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NOTE: use Perl; is on undef hiatus. You can read content, but you can't post it. More info will be forthcoming forthcomingly.

All the Perl that's Practical to Extract and Report

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  • Many of the most interesting and important C++ applications are not noticed, they are not for sale to the public as programming products, and their implementation language is never mentioned.

    And he knows this...how?

    • Because you can do more in C++ than write a weblog in ten minutes?

      I kid, I kid. I talked to Tom Love yesterday (co-creator of Objective-C), and he told me that the Department of Veterans Affairs has a huge system written in MUMPS [wikipedia.org]. There's a huge amount of software no one outside the company or industry ever hears about.

      • That maybe so, but it doesn't really deal with the question. However, I think the "Is language X dying" is the wrong question. Most languages never really die. Hell, look at COBOL. It'll be around after we're dead and buried I'm sure. So will C++ and Perl, for that matter.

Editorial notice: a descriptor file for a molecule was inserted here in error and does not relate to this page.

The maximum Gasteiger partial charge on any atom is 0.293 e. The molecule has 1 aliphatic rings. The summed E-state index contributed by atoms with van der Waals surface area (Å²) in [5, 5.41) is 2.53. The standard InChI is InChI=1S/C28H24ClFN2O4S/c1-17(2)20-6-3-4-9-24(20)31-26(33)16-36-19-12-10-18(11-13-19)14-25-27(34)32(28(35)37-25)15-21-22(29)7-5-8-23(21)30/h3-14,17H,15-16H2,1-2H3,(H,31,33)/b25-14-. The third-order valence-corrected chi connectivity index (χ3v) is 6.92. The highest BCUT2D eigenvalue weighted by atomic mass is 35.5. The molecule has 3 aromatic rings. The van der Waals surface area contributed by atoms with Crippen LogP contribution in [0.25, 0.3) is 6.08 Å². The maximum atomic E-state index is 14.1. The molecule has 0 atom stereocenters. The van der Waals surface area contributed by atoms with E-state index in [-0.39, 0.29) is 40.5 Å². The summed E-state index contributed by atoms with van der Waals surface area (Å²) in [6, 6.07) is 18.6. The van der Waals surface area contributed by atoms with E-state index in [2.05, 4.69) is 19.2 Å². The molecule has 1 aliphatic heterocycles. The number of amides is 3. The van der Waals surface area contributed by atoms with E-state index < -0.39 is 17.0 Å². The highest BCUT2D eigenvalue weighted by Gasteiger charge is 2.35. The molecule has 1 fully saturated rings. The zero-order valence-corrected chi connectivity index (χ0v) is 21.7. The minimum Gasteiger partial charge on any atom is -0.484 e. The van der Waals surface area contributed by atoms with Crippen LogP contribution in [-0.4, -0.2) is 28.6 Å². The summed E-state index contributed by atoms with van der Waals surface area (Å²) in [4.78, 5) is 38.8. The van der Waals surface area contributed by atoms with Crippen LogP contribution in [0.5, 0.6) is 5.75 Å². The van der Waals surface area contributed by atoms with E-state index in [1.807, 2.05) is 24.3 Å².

The right question is "Is language X thriving?". In the case of C++ the general vibe I get is that it's stagnating, continuing on in hardcore backend systems that most people never discuss as you say, but not gaining much traction in ter

        • Sales numbers tell part of the story, but they're a source of contention even within O'Reilly. They can give a good indicator of growth of interest in a subject area, but I'm skeptical about how much information we can glean about the lessening of interest in a subject area.

          You have to measure the age of a book, the total unit sales for a book across its lifetime, and the point in the life cycle of a topic. The former matters because most books have their strongest sales in the first year. After that, ph